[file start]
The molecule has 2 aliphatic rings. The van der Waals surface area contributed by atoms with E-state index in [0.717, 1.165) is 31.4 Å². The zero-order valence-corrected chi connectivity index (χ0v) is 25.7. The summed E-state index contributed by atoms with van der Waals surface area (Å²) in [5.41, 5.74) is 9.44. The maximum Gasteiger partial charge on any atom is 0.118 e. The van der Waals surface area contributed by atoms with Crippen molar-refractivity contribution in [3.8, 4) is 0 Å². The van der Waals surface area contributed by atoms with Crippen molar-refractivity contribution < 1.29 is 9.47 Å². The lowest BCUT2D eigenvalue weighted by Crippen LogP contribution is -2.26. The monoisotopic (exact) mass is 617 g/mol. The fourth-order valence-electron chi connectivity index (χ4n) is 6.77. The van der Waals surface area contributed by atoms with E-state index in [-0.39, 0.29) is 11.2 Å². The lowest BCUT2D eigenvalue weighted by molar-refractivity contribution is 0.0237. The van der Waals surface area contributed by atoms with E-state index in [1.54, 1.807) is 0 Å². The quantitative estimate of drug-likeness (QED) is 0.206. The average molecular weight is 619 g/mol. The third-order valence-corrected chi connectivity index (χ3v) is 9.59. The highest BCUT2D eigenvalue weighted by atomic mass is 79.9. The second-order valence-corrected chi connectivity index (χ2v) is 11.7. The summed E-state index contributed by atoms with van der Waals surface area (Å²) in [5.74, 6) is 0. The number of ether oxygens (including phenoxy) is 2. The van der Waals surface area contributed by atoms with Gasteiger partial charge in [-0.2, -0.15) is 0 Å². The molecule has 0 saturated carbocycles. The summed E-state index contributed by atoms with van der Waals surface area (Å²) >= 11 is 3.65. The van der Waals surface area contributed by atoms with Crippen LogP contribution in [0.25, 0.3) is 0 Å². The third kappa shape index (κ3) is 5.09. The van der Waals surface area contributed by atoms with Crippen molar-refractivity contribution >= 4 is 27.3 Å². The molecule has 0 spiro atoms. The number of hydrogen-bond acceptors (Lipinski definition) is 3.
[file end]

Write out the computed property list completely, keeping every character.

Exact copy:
The molecule has 2 aliphatic rings. The van der Waals surface area contributed by atoms with E-state index in [0.717, 1.165) is 31.4 Å². The zero-order valence-corrected chi connectivity index (χ0v) is 25.7. The summed E-state index contributed by atoms with van der Waals surface area (Å²) in [5.41, 5.74) is 9.44. The maximum Gasteiger partial charge on any atom is 0.118 e. The van der Waals surface area contributed by atoms with Crippen molar-refractivity contribution in [3.8, 4) is 0 Å². The van der Waals surface area contributed by atoms with Crippen molar-refractivity contribution < 1.29 is 9.47 Å². The lowest BCUT2D eigenvalue weighted by Crippen LogP contribution is -2.26. The monoisotopic (exact) mass is 617 g/mol. The fourth-order valence-electron chi connectivity index (χ4n) is 6.77. The van der Waals surface area contributed by atoms with E-state index in [-0.39, 0.29) is 11.2 Å². The lowest BCUT2D eigenvalue weighted by molar-refractivity contribution is 0.0237. The van der Waals surface area contributed by atoms with E-state index in [1.54, 1.807) is 0 Å². The quantitative estimate of drug-likeness (QED) is 0.206. The average molecular weight is 619 g/mol. The third-order valence-corrected chi connectivity index (χ3v) is 9.59. The highest BCUT2D eigenvalue weighted by atomic mass is 79.9. The second-order valence-corrected chi connectivity index (χ2v) is 11.7. The summed E-state index contributed by atoms with van der Waals surface area (Å²) in [5.74, 6) is 0. The number of ether oxygens (including phenoxy) is 2. The van der Waals surface area contributed by atoms with Gasteiger partial charge in [-0.2, -0.15) is 0 Å². The molecule has 0 saturated carbocycles. The summed E-state index contributed by atoms with van der Waals surface area (Å²) >= 11 is 3.65. The van der Waals surface area contributed by atoms with Crippen LogP contribution in [0.25, 0.3) is 0 Å². The third kappa shape index (κ3) is 5.09. The van der Waals surface area contributed by atoms with Crippen molar-refractivity contribution >= 4 is 27.3 Å². The molecule has 0 spiro atoms. The number of hydrogen-bond acceptors (Lipinski definition) is 3.